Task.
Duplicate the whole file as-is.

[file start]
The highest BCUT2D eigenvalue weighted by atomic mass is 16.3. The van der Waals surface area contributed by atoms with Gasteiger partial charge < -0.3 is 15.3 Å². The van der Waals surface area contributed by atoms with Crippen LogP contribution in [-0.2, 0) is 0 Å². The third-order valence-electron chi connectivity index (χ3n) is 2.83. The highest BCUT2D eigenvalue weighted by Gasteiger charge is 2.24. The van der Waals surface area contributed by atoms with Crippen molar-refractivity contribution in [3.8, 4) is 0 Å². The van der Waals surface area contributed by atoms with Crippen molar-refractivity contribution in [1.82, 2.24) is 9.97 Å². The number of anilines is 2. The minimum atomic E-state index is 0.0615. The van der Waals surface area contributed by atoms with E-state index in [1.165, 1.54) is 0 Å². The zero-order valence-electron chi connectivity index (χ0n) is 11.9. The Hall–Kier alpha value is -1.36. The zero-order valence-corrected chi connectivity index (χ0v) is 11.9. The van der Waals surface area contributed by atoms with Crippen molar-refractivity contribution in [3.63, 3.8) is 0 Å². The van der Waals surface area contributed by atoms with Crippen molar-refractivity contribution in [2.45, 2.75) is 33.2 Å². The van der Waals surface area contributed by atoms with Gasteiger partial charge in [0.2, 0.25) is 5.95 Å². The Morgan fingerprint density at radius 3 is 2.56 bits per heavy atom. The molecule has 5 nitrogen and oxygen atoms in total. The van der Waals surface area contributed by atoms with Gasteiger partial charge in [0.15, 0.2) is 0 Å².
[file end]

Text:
The highest BCUT2D eigenvalue weighted by atomic mass is 16.3. The van der Waals surface area contributed by atoms with Gasteiger partial charge < -0.3 is 15.3 Å². The van der Waals surface area contributed by atoms with Crippen LogP contribution in [-0.2, 0) is 0 Å². The third-order valence-electron chi connectivity index (χ3n) is 2.83. The highest BCUT2D eigenvalue weighted by Gasteiger charge is 2.24. The van der Waals surface area contributed by atoms with Crippen molar-refractivity contribution in [3.8, 4) is 0 Å². The van der Waals surface area contributed by atoms with Crippen molar-refractivity contribution in [1.82, 2.24) is 9.97 Å². The number of anilines is 2. The minimum atomic E-state index is 0.0615. The van der Waals surface area contributed by atoms with E-state index in [1.165, 1.54) is 0 Å². The zero-order valence-electron chi connectivity index (χ0n) is 11.9. The Hall–Kier alpha value is -1.36. The zero-order valence-corrected chi connectivity index (χ0v) is 11.9. The van der Waals surface area contributed by atoms with Crippen molar-refractivity contribution in [3.63, 3.8) is 0 Å². The van der Waals surface area contributed by atoms with Crippen molar-refractivity contribution in [2.45, 2.75) is 33.2 Å². The van der Waals surface area contributed by atoms with Gasteiger partial charge in [0.2, 0.25) is 5.95 Å². The Morgan fingerprint density at radius 3 is 2.56 bits per heavy atom. The molecule has 5 nitrogen and oxygen atoms in total. The van der Waals surface area contributed by atoms with Gasteiger partial charge in [0.15, 0.2) is 0 Å².